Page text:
This study investigated the reentry readiness of inmates was affected by the length of time incarcerated.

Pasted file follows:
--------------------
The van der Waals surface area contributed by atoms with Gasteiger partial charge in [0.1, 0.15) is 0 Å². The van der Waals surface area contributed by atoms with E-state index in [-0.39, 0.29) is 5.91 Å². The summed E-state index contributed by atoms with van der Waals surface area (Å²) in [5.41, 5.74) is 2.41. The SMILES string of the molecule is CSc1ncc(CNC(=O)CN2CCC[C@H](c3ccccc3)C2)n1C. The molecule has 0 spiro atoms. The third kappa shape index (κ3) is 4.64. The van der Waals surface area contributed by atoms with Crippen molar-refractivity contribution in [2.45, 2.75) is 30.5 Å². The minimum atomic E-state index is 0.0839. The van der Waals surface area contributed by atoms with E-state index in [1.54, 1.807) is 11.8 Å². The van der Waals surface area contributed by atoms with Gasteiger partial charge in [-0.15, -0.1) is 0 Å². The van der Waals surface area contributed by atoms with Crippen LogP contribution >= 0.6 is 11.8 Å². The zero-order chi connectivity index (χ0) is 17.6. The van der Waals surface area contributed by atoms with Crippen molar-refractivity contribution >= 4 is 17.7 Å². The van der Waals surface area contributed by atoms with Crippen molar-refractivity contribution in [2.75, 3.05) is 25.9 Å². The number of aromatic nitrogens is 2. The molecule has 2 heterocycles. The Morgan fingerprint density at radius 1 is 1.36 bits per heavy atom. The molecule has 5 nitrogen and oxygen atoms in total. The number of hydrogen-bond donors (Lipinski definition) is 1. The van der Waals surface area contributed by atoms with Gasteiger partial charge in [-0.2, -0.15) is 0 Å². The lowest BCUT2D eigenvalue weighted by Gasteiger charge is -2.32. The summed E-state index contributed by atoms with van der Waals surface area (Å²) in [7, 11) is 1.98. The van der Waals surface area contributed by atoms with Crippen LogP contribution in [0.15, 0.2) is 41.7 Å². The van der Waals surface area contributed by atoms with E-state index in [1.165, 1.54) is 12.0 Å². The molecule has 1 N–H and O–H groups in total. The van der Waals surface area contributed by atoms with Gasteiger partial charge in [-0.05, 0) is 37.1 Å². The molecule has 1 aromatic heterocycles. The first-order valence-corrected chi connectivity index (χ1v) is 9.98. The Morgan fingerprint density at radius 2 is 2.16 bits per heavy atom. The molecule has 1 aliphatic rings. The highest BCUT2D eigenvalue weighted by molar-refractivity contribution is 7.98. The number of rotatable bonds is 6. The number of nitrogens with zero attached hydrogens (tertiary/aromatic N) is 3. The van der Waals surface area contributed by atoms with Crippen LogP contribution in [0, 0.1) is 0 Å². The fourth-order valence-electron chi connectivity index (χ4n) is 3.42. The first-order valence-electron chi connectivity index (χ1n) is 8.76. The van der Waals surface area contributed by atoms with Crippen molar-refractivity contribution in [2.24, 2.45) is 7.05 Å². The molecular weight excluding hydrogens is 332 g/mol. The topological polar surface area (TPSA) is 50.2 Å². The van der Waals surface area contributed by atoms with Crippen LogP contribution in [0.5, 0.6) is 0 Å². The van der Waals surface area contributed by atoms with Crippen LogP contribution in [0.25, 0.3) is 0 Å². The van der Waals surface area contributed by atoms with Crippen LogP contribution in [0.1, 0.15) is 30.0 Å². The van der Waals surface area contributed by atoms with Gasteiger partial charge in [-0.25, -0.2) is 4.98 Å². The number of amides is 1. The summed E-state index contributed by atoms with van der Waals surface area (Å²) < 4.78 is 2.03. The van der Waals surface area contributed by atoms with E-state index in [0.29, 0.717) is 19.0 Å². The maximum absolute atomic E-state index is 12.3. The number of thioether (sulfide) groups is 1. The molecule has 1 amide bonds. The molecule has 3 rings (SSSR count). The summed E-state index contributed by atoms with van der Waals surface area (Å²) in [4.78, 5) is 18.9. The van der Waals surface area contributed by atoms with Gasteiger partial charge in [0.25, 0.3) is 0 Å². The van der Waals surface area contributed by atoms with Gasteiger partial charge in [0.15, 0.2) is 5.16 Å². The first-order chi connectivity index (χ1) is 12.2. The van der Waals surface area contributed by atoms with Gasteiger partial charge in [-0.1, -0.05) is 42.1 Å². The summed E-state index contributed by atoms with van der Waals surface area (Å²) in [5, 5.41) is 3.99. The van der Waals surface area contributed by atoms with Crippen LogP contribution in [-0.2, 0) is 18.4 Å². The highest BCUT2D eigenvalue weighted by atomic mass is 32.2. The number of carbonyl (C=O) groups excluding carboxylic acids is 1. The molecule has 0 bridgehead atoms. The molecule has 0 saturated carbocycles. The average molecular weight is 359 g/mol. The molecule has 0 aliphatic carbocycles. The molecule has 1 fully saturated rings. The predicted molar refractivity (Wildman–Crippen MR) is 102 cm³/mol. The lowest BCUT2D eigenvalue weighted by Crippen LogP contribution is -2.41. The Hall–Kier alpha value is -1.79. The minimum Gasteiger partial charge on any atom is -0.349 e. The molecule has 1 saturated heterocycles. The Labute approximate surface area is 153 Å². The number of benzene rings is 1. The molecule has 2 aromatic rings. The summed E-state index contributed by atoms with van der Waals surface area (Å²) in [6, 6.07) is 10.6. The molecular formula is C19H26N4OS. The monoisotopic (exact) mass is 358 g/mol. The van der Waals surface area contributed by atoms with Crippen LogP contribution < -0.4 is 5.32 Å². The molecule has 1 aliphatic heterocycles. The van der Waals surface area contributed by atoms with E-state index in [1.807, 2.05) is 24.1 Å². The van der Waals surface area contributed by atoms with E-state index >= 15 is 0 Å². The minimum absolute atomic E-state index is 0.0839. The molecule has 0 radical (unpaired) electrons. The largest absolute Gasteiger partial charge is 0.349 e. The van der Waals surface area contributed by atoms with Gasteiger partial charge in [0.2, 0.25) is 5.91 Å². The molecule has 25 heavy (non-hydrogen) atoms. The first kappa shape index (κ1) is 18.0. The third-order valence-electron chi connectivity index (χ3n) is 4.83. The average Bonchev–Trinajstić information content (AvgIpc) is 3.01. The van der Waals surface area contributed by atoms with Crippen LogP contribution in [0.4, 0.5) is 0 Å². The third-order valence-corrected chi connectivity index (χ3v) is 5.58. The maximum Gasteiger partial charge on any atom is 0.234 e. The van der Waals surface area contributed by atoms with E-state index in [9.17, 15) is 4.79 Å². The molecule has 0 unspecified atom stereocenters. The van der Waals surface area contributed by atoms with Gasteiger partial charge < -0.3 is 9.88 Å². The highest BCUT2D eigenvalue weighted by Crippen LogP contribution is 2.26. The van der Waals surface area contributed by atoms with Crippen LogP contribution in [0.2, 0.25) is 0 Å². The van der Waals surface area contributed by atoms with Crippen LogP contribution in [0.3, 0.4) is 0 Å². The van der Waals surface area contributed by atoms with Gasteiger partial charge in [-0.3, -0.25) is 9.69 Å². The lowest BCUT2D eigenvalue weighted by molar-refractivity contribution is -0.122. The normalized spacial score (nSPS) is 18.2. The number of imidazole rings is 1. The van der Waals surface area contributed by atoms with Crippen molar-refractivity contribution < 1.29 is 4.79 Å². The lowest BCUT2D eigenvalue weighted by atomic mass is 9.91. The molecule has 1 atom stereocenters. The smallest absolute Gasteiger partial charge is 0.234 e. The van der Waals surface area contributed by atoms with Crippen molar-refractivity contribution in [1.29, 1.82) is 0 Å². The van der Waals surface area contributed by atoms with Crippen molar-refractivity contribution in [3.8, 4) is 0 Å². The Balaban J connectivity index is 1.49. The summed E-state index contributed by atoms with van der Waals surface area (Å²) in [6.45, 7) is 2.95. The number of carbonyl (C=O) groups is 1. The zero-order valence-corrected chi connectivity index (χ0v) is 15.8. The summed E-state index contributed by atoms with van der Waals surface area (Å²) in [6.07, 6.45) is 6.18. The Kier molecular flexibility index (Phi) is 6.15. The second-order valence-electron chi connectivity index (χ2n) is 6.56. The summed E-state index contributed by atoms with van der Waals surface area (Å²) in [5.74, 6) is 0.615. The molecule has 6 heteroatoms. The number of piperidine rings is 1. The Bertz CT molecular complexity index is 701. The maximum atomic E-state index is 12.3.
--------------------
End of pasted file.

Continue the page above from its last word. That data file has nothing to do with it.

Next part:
The study found that inmates who served the shortest time were, on average, better prepared for reentry back into the community than inmates who were incarcerated for longer periods of time. In addition, inmates with shorter time served were more likely to have instrumental resources necessary for stable reentry while long-term inmates were less likely to have instrumental resources and were more likely to report having less access to medical resources in the community. The study also found that inmates with a GED or higher education and with a conviction related to a drug or sex offense were more likely to have resources to support reentry. This study investigated whether the length of time served affected the reentry readiness of inmates. Data for the study were obtained from a survey of 4,000 soon-to-be-released male inmates. Hierarchical linear models were used to analyze the effects of demographic, criminological, and time served variables on reentry readiness outcomes of the inmates. The study's findings indicate that inmates with longer time served over their lifetime (10 years or more) are more likely to have higher levels of risks and more pronounced needs for successful reentry outcomes and that reentry funding should be targeted more towards this group of offenders. Implications for policy are discussed. Tables, appendix, and references